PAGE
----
As a kid, I built a lot of model airplanes. I loved gluing them together and painting them, but never liked applying the decals. I read books about military airplanes, too, and played with tiny toy planes. I loved airplanes, at least ones that carried missiles and guns. I’m going out on a limb here, but I would hazard a guess that James Cherry loved airplanes, too, and still does. Why would I guess that? Because he has built an amazing Eurofighter Typhoon airplane out of LEGO bricks. Measuring up at over a meter in length and 73cm across at the wingtips (it’s a European plane, so we have to use metric), this is one beast of a creation, too. The whole thing is tiled an oh-so-smooth, with a custom canopy and nose cone, since The LEGO Group does not manufacture anything close to these specs.
Custom stickers take it to another level, especially in the cockpit. James must have liked putting on the decals. They add details that could not be replicated in brick form, but that does not mean that he has skimped on the brick part. The ejection seat is superb, with all sorts of greebly things that probably have a function (unlike greebles on spaceships that are there just for looks). The joystick looks to be a modified 1×1 round plate with bar shoved into some pneumatic tubing, which means it probably moves a bit, just like the real thing.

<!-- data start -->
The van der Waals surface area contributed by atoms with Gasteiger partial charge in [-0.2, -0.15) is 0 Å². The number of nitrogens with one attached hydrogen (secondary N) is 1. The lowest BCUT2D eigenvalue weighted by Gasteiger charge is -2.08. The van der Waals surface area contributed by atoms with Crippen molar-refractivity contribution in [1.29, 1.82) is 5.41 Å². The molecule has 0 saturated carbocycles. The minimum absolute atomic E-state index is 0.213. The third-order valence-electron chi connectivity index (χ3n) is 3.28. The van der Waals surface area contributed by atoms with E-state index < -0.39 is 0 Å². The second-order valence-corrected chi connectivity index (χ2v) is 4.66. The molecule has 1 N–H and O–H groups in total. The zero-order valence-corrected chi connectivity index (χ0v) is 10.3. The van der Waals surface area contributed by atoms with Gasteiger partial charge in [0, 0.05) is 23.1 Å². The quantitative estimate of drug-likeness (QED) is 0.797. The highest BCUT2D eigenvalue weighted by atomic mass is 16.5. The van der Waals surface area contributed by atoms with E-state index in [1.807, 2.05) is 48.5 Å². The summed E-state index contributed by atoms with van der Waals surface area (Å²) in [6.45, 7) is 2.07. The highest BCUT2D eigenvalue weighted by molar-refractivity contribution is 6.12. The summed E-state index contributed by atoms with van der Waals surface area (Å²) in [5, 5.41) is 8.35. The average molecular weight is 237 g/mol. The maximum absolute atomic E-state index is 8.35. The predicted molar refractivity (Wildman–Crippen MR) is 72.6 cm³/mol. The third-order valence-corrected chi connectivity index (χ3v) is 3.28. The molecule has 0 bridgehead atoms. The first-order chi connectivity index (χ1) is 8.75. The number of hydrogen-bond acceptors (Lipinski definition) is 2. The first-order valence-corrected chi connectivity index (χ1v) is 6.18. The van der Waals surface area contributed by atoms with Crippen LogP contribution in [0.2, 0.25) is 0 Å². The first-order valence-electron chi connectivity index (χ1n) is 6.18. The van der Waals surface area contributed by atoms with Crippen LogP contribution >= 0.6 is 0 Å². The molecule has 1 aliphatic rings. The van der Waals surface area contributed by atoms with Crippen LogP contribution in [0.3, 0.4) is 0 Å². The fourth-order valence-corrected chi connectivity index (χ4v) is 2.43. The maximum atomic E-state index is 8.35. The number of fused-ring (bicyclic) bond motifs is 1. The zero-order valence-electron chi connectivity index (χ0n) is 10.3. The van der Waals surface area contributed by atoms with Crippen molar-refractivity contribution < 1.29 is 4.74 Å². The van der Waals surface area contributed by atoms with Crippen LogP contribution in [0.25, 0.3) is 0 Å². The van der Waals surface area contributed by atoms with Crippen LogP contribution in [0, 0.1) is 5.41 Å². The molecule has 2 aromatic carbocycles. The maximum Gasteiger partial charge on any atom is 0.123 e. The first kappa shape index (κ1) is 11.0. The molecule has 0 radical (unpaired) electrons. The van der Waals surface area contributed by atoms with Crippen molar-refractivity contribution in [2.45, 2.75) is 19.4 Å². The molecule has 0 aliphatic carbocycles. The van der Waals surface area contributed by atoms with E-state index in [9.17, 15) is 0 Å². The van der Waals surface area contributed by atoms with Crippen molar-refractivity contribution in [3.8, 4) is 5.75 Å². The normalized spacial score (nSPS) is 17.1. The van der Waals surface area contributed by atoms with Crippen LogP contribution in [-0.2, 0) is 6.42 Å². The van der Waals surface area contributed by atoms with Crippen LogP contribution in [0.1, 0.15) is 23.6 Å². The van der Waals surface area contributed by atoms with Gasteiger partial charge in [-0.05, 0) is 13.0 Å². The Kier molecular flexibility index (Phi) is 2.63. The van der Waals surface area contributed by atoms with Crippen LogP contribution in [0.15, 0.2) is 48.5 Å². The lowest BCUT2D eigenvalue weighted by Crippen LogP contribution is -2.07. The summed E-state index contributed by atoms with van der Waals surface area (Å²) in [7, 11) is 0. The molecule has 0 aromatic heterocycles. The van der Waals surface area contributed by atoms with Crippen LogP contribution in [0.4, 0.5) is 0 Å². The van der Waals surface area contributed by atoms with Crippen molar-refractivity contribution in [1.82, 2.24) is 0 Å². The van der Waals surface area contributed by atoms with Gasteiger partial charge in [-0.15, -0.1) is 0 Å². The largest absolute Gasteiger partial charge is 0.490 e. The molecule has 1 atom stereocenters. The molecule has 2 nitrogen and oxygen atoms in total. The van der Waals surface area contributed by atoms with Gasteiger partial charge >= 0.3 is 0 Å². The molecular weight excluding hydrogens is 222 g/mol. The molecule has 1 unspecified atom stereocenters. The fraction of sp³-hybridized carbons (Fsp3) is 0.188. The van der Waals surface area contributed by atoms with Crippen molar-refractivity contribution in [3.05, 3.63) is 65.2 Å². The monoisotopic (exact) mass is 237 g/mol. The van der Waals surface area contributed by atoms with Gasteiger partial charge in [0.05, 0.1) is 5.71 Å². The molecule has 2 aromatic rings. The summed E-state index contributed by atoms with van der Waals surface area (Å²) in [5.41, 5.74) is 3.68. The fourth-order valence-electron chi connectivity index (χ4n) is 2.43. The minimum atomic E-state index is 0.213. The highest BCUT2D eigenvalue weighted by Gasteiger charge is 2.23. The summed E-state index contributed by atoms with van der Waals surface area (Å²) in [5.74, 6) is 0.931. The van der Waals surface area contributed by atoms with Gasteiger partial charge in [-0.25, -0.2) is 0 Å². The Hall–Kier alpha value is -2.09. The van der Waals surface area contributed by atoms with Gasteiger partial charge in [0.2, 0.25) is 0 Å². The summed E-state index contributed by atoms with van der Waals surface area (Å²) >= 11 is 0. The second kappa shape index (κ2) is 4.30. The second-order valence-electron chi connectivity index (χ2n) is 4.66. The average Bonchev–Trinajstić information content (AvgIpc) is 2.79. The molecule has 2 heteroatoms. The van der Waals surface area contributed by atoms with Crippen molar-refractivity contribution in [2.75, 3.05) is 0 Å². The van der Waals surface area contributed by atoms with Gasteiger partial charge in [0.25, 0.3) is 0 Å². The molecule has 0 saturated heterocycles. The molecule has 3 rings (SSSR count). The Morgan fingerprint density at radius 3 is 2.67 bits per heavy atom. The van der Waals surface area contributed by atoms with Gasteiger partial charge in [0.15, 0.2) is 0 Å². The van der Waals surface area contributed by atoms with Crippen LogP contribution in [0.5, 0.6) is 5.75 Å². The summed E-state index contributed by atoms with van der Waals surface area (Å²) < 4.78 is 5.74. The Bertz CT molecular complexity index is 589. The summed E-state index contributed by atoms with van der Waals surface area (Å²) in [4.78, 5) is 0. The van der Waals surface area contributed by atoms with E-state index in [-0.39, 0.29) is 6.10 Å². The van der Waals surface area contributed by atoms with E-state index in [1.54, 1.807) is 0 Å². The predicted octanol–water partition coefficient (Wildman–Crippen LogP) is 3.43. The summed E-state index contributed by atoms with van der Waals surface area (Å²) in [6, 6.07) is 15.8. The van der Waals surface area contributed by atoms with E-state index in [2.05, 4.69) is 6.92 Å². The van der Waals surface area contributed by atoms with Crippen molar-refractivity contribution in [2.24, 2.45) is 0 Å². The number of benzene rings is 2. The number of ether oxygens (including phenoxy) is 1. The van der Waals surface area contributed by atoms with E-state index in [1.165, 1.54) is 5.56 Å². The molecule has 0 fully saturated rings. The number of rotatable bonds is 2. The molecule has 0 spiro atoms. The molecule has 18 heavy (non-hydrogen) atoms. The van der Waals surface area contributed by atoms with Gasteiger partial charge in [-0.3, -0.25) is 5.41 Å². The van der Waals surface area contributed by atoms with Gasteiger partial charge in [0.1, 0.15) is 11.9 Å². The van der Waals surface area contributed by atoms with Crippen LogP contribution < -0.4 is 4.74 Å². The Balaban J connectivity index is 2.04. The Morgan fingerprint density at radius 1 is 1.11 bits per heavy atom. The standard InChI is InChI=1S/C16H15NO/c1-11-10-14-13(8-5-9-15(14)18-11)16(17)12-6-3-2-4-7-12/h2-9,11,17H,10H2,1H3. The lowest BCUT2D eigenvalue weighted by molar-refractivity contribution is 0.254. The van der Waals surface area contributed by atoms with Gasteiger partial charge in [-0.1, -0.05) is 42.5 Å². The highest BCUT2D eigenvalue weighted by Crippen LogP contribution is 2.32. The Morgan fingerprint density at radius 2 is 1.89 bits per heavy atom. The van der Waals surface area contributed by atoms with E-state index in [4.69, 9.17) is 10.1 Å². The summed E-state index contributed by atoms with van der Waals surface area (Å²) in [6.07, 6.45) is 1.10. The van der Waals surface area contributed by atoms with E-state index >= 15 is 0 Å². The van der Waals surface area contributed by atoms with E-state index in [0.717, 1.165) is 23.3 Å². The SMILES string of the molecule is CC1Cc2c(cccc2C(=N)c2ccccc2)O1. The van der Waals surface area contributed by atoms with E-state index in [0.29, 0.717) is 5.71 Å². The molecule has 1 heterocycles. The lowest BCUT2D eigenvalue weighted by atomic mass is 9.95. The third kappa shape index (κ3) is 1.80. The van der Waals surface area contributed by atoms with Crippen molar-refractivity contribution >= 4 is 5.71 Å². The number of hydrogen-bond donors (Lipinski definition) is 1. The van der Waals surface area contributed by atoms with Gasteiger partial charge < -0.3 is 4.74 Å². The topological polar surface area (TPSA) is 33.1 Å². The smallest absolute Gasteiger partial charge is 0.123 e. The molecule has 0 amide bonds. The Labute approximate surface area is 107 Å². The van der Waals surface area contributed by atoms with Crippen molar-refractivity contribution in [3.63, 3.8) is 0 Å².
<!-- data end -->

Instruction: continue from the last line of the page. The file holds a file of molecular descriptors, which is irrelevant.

I said I liked planes with missiles, and this one has plenty. There are some air-to-air missiles on there (Meteor and Asraam) plus some laser-guided bombs. Just look how delicately they connect to the pylons beneath the wings. The fins on those blue ones use the classic tile-wedged-between-studs technique, and it looks perfect. That’s how I used to attach the tail fin to my LEGO jets as a kid when I tried making Tomcats and such things with my old Blacktron II sets. Speaking of fins, all the flaps and whatnot, including those canards in the front, move, giving this jet the maneuverability it needs to be superior in the air.